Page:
Jon S. Matsumura
The traveling fellowship was conducted between June, 2003, and June, 2004. The purpose of the fellowship was to visit centers of excellence in thoracic endografts and meet personally with expert physicians around the world. An additional benefit has been the compilation of the clinical experience of the physicians/centers that were visited. I am indebted to the expert physicians and their colleagues who gave freely of their time and graciously opened their labs and procedure rooms to the fellow.
Worldwide Clinical Review
Peer-reviewed scientific publications are the gold standard of evidence for medical decision making. However, in rapidly emerging technologies, early experiences are dominated by prototype devices, single site small experiences, and initial learning periods. Data from US clinical trials is useful because of the well-defined protocol, regulatory oversight, and generally more diligent follow-up and corelab review. However, practical clinical use often does not match the rigid entry criteria of these studies, and industry-sponsored trials focus on the sponsor’s contemporary device version. In order to get a grasp of the general clinical practice in thoracic endografts, a survey was conducted during personal visits with eight physicians from leading thoracic endovascular centers of excellence around the world. Table 1 lists the primary investigator who was interviewed and their respective medical center. This pooled data of 1180 patients provides reflections on a large series of patients from the perspectives of experts in the field. Weaknesses of this compilation are the lack of uniformity in surveillance protocols, definitions, follow-up intervals, and compliance, and overlap with existing publications.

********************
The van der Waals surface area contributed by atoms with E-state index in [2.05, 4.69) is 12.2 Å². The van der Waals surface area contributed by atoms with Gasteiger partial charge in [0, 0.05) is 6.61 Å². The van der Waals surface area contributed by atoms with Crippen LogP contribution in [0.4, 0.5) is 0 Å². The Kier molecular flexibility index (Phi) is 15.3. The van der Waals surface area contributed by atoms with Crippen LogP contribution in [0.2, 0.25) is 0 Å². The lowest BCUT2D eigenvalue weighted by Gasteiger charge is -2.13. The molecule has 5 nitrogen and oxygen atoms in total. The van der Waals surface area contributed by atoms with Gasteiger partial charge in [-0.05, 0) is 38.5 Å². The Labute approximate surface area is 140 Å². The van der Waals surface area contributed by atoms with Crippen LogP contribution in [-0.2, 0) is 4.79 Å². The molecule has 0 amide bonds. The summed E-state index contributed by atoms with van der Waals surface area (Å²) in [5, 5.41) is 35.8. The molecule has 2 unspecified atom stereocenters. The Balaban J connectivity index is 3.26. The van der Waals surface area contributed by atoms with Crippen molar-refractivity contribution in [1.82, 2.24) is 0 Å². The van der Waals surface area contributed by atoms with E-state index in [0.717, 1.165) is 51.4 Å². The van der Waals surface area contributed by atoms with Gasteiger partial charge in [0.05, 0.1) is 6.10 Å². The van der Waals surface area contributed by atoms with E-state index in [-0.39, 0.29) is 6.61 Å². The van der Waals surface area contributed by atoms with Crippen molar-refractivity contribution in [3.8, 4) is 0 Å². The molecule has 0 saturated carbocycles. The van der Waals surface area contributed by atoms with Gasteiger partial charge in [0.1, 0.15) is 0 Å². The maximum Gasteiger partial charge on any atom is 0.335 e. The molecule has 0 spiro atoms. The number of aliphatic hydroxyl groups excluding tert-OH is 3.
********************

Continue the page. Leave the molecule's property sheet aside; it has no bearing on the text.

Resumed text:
Table 2 summarizes the types of thoracic pathology that has been treated and the 30 day mortality in each of these categories. It is the majority impression that endovascular treatment is an equivalent or better therapy compared to conventional treatment in each of these categories except for thoracoabdominal aneurysm, chronic dissection, and stenosis where there was disagreement or it was felt to be unknown. This is conditional upon the patient having suitable anatomy for endorepair. The majority of patients (64.2%) have been treated for degenerative descending thoracic aortic aneurysms. A wide variety of endografts have been used for treatment.(Table 3.)